The democratization of higher education in Jamaica: The role of the University of the West Indies

Geraldine Grace Walker, Florida International University

Abstract

The University of the West Indies (UWI), established in the British colony of Jamaica in 1948, was mandated to serve the “brightest and the best” of the British colonies. Unfortunately, the austerity of Jamaica's economy has not helped to augment an “open door” access to higher education, and UWI is often criticized for not implementing policies to sustain the democratization of higher education; it is accused of functioning as an elitist institution. ^ The purpose of this qualitative study was to determine whether UWI functions democratically as an institution to influence the equity of higher education in Jamaica. A review of the literature reveals many interpretations of the democratization of higher education. Three of Spaulding and Kargodorian's four criteria were utilized to analyze this research. They were (1) equality of access to higher education, (2) equality of participation within the institution of higher education, and (3) equality of educational results. Multiple sources of written data augmented by interviews in Jamaica and Miami were utilized. ^ The analysis revealed that UWI functions in a collaborative relationship with Jamaica's Centralized Educational System as well as with the country's political, economic, and social realms to impact the democratization of higher education. Documentation suggests that, although strong traditional influences continue to exist, UWI has deviated from its original mandate and instead, flexible admittance policies and diversification of expanded programs have contributed to greater accessibility. ^ Despite UWI's reports of improvements which have contributed to more access, UNESCO and some interviewees have not been impressed. A World Bank report on enrollment ratio at the university level in English speaking Caribbean countries reflects less than one percent of the age cohort. The Jamaicans interviewed, especially those from the lower class, felt that their democratic right to receive higher education was not met. UNESCO regards UWI's efforts as just putting a “dent” in the problem. ^ Recommendations include continuing efforts towards developing curricula more relevant to the Jamaican society, increasing distance education in order to ease UWI's load, expanding financial partnerships with private sectors, and extending research in collaboration with large local and foreign private companies. ^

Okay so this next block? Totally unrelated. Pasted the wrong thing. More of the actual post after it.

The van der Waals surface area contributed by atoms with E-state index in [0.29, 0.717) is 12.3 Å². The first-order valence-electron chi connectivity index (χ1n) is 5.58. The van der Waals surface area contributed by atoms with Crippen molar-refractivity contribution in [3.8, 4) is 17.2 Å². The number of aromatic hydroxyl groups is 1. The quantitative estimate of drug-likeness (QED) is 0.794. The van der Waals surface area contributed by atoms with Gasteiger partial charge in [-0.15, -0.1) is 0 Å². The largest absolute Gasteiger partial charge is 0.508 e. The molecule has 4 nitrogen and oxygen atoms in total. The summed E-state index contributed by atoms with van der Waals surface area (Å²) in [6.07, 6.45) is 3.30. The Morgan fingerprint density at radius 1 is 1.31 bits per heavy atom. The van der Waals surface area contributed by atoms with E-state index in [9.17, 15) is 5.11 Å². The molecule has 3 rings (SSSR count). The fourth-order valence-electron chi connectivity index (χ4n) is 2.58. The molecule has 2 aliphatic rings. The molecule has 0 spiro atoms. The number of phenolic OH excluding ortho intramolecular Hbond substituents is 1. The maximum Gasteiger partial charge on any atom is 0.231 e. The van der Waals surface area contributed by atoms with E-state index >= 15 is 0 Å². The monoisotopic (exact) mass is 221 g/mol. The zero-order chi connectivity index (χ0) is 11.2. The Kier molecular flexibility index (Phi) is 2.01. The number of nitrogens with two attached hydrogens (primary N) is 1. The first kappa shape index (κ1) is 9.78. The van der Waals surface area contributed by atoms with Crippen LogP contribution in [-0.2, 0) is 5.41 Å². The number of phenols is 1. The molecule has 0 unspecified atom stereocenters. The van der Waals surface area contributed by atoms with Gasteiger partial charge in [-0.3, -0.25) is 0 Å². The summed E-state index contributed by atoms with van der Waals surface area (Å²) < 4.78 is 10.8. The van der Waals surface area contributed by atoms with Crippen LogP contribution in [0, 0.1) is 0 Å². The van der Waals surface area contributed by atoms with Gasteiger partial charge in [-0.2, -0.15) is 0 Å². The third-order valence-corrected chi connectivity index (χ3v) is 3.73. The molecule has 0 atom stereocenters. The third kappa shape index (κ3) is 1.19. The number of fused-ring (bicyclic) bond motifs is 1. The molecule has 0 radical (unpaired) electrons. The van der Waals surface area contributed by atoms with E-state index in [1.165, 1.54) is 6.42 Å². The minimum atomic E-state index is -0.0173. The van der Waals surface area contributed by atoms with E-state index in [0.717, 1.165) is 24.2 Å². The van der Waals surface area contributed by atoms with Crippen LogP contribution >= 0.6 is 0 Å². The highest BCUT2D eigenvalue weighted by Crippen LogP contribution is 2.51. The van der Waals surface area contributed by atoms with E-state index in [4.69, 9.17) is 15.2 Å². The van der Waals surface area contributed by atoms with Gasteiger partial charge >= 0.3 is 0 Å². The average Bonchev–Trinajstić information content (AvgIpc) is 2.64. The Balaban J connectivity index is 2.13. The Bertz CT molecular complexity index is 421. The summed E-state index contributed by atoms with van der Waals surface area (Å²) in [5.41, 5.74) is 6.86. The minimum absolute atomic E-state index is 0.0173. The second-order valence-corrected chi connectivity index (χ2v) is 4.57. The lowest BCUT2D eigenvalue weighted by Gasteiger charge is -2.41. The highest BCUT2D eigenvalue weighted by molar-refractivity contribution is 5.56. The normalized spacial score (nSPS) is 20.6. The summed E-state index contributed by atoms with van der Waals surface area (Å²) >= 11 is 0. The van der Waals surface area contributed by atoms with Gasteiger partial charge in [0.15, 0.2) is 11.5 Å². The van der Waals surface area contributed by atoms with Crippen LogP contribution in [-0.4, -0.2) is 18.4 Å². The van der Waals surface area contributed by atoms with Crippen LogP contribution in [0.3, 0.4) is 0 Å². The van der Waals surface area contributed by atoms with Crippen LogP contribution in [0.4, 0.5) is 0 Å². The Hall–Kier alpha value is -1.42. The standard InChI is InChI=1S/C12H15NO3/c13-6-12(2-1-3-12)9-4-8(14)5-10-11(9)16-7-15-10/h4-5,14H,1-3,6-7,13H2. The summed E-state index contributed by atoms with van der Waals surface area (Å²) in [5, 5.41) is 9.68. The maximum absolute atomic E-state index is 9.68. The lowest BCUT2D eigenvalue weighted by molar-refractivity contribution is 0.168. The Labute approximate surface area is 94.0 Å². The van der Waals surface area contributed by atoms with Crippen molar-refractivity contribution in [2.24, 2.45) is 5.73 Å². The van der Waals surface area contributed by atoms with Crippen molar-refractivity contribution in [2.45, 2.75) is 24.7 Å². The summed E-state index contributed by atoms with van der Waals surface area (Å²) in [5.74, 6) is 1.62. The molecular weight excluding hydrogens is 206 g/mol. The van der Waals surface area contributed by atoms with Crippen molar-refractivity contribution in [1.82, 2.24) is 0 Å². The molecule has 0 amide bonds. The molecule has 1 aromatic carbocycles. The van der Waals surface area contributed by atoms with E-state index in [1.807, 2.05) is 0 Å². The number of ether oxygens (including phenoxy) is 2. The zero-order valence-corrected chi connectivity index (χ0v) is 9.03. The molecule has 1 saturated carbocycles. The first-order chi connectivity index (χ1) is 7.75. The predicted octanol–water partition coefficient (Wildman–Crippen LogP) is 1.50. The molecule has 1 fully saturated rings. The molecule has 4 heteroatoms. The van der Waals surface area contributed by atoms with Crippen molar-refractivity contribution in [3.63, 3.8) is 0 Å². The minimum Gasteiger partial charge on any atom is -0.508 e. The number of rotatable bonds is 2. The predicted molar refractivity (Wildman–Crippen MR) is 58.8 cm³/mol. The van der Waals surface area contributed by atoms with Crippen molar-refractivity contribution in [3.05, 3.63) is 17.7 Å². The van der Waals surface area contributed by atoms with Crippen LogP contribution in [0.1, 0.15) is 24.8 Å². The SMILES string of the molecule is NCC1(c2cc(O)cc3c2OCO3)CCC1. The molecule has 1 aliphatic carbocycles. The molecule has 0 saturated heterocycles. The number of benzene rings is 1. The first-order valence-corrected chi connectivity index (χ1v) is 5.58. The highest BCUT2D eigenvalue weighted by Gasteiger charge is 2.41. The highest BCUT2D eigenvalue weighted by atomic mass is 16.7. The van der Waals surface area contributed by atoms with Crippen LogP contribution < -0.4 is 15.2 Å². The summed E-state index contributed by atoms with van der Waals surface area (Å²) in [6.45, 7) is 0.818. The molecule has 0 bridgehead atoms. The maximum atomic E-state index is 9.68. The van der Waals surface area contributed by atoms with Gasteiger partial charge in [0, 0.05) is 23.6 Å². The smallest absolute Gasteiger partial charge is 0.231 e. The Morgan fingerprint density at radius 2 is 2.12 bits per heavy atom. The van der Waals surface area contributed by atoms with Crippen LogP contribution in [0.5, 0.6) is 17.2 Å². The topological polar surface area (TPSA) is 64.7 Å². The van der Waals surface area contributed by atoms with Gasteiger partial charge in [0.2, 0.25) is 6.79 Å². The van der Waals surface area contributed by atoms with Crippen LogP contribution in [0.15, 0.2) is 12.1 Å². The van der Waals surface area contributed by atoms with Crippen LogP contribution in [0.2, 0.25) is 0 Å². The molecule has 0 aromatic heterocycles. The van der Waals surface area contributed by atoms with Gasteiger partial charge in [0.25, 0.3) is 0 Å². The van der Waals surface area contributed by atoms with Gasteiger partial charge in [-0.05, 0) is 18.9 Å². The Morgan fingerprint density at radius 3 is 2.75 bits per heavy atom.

Subject Area

Education, Sociology of|Education, Higher

Recommended Citation

Geraldine Grace Walker, "The democratization of higher education in Jamaica: The role of the University of the West Indies" (January 1, 2000). ProQuest ETD Collection for FIU. Paper AAI9991055.
http://digitalcommons.fiu.edu/dissertations/AAI9991055

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